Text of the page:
Cold Fronts

This may be the last report from me you read for a little while as I am off to South Africa next week to visit my family. This is, of course, assuming that I am able to get off the island to catch my plane on Thursday. The cold fronts and depressions are leapfrogging each other eastwards and we have not seen a ferry since last Monday. The satellite pictures show an evil procession of solid black clouds and the outlook is not good. The Greek ports have been closed for much of the week and many parts of Greece have had heavy snowfalls and flooding.

There are very few people about as no one has much inclination to venture out of doors unless absolutely necessary. It is difficult to identify those who do, muffled up as they are with hats pulled down to their eyes and scarves over their noses. It is not particularly cold, in fact today it is about 16 degrees as the gale is from the south-east, but the wind is laden with dust and salt spray. Visibility is down to a few kilometers and it is not possible to see beyond the entrance to Pedi. Nimos vanished some days ago but we assume it still somewhere out there. It was last seen with great white waves breaking against its rocky shores.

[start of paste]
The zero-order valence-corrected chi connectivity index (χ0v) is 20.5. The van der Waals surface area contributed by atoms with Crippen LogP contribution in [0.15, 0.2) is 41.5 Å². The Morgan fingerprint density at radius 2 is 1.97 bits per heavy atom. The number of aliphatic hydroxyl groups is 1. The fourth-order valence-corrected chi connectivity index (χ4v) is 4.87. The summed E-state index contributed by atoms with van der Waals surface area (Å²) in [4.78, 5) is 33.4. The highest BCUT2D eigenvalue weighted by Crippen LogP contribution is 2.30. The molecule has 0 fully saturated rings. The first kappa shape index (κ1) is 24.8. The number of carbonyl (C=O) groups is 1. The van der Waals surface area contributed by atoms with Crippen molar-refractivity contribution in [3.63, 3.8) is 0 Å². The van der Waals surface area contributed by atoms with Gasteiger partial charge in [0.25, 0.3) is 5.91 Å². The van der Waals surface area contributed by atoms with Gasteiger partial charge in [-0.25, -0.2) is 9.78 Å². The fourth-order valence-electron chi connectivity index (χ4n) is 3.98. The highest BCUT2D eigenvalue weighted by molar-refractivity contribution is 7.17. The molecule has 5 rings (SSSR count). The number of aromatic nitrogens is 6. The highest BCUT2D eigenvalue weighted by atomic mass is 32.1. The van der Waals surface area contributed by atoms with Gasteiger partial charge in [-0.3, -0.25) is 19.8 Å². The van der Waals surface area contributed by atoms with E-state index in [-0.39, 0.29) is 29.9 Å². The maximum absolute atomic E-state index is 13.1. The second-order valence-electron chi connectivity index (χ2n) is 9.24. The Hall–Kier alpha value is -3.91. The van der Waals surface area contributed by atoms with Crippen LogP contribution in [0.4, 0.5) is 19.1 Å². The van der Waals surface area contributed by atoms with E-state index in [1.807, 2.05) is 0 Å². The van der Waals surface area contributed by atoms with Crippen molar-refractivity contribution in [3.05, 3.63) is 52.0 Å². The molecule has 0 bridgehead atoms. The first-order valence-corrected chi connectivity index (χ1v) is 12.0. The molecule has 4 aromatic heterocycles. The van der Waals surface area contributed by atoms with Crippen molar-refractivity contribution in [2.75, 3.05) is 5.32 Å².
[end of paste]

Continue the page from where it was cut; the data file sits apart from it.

The dominant sounds are the sigh of wind in the trees, the scrape of branches against roofs, the singing of television aerials and power lines and the slop of water lapping over the quay in the harbour. In the Symi Visitor office one can add the rattle of shutters and the strange groans of ancient woodwork that make the old building sound like a wooden ship in a seaway.

All being well, I should be filing my next report on twenty second of February, if the boat runs!

Keep warm and dry.


Unknown  – (Wednesday, February 16, 2005)  

Hope you get away on calm seas -
Have a great time

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About this Blog

I sailed into Panormitis Bay, Symi, by chance one windy July day in 1993 and have been here ever since. The locals tell me that this is one of the miracles of St Michael of Panormitis. A BA graduate with majors in English, Philosophy and Classical Civilisation, the idea of living in what is to all intents and purposes an archaeological site appeals to me. Not as small as Kastellorizo, not as touristy as Rhodes, Symi is just the right size. I live on a small holding which my husband and I have reclaimed from a ruin of over-grazing and neglect and turned into a small oasis over the course of the past 22 years. I also work part-time for Symi Visitor Accommodation, helping independent travellers discover and enjoy Symi's simple pleasures for themselves.

This page is kindly sponsored by Wendy Wilcox, Symi Visitor Accommodation.

Adriana Shum

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